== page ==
That level of confidence in Oklahoma and its talent is paying off for members of the crew. Sound engineer Brian Gilliland said his experience working on “Light from the Darkroom” led to another job offer on an upcoming local film production. The same thing happened to Caleb Wall, a graduate of the Oklahoma Film Institute at Oklahoma City Community College. Since he worked on “August: Osage County” last year, Wall has found work shooting episodes of “True Blood,” “Modern Family” and “The Bridge.”
“I got hired as a local on ‘August' and they asked, what are you doing with your life?'” he said. “And I said, ‘I'm not sure — I just graduated.' They said, ‘You should move to L.A.'
“Thing is, I really like working here,” said Wall, who will relocate to Los Angeles after “Darkroom” wraps, but plans to continue taking jobs whenever possible in Oklahoma. “The incentives and all that gave me a career.”
Those incentives refer to the Oklahoma's Film Enhancement Rebate Program, an enticement to bring film and music projects to the state. Under that program, a rebate of 35 percent is paid to a film project for all in-state production expenditures it makes in the state, or 37 percent if Oklahoma music is used on the soundtrack. On May 24, the state House of Representatives voted down a proposed extension of the rebate program, which expires July 1, a decision that, according to Oklahoma Film and Music Office Director Jill Simpson, has already cost the state some lucrative film projects.
But Xavier Neira, a commissioner on the Oklahoma Tourism Board and a board member at the deadCenter Film Festival, said he is hopeful that the rebates will return, and productions such as “Light from the Darkroom” are examples of why films should continue to be made in Oklahoma.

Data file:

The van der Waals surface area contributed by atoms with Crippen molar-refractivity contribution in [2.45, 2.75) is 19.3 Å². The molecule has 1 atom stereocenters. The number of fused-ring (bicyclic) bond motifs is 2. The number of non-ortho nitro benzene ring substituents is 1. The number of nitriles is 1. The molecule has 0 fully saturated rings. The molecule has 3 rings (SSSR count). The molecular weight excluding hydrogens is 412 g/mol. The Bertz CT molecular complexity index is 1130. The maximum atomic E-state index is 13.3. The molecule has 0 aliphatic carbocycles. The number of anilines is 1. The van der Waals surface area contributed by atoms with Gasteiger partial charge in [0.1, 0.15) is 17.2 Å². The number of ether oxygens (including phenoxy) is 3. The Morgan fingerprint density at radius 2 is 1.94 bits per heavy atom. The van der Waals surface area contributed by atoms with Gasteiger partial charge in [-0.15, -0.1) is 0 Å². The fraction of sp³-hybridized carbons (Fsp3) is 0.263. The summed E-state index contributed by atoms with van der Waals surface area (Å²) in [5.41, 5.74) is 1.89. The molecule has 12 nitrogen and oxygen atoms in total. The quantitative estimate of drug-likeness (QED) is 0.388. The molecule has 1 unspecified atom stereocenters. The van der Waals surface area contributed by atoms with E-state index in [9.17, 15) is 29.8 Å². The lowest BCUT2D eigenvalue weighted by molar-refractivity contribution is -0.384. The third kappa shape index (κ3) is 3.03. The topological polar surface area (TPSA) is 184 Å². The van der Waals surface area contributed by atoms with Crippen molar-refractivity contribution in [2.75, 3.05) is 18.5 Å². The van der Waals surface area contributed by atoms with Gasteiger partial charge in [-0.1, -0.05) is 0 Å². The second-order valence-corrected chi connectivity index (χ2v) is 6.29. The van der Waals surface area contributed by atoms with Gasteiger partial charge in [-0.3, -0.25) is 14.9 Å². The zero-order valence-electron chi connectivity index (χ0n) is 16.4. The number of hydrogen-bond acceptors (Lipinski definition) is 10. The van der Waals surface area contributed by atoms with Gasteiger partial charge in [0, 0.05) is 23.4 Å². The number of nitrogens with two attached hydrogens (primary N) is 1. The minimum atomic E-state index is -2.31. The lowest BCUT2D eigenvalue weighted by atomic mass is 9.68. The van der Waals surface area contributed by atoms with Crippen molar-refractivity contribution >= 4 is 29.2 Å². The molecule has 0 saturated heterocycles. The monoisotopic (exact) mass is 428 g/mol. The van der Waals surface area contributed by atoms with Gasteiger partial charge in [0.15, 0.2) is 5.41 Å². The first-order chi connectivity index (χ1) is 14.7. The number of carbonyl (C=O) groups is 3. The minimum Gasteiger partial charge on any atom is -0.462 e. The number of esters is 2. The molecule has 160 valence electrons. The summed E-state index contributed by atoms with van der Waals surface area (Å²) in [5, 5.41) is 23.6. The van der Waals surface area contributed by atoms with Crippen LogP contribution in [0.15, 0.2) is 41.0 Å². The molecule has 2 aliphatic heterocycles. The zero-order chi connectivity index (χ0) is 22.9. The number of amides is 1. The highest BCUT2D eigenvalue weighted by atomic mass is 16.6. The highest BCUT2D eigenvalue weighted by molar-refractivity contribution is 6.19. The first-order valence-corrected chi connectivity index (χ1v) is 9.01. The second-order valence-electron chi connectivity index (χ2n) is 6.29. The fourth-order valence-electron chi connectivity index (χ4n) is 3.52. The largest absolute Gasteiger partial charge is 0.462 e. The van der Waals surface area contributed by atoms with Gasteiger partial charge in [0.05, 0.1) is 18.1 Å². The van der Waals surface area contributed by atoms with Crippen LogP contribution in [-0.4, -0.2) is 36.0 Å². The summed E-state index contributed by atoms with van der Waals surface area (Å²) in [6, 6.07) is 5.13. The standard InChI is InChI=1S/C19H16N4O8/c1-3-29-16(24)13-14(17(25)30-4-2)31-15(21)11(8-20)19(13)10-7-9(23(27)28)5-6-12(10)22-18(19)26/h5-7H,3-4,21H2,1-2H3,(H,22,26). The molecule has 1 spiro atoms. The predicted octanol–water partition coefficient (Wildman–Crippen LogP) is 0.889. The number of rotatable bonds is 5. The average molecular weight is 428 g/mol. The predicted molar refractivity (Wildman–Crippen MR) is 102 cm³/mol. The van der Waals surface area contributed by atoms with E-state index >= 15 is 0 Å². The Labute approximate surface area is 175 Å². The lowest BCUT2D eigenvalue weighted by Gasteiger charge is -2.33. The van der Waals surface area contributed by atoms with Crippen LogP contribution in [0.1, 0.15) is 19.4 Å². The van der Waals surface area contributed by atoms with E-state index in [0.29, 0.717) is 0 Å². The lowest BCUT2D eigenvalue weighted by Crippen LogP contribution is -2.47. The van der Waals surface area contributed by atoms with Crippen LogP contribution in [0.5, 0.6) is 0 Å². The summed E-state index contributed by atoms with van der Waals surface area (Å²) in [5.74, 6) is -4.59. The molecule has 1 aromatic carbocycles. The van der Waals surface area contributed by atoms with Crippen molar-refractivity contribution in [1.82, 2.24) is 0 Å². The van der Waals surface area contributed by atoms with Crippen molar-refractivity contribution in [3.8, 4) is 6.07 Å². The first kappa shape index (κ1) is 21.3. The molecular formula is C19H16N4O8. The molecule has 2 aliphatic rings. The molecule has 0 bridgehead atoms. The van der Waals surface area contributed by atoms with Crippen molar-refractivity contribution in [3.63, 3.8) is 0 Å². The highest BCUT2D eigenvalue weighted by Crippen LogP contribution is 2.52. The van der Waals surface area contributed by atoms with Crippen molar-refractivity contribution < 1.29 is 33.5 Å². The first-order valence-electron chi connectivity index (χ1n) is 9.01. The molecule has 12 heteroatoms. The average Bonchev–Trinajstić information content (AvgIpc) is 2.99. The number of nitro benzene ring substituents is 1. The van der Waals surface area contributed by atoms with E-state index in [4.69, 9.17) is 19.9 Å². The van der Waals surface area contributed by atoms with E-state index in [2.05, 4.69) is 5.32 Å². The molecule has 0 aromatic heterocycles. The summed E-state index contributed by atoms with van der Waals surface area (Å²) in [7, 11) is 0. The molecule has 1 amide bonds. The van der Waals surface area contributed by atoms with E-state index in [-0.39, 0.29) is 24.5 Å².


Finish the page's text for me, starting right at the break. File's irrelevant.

“We don't make excuses. We just get the work done. That's a great attitude to have and people in the industry really appreciate that,” said Neira, who is also the director of development for Rooney's Manhattan Construction. “I think it shows that our industry is growing, it's a viable industry and there are serious businesspeople that are interested. It's not just an experiment. It's actually happening.”
And word will spread about Oklahoma's moviemaking, McDaniel said.
“I feel like our Oklahoma crews are not only hard working and great, but they want this to be an enjoyable experience,” McDaniel said. “I feel like, because we have all these international cast members and people from L.A. and New Mexico coming, they're all getting a really good impression of filming in Oklahoma.
“They're all from Oklahoma, and they're all just crushing it,” he said.
De Leon, who stars as Dr. Carmen Hill in “Darkroom,” said she will be spreading the word back in Los Angeles about her experience working in Oklahoma City.
“It's been great — it's a small group of filmmakers, but it's just like any big production you'd have in L.A. It shows you the manpower they have here and that they could bring more productions here, which is great,” she said. “Hopefully Oklahoma can be one of those great centers where people will bring productions.”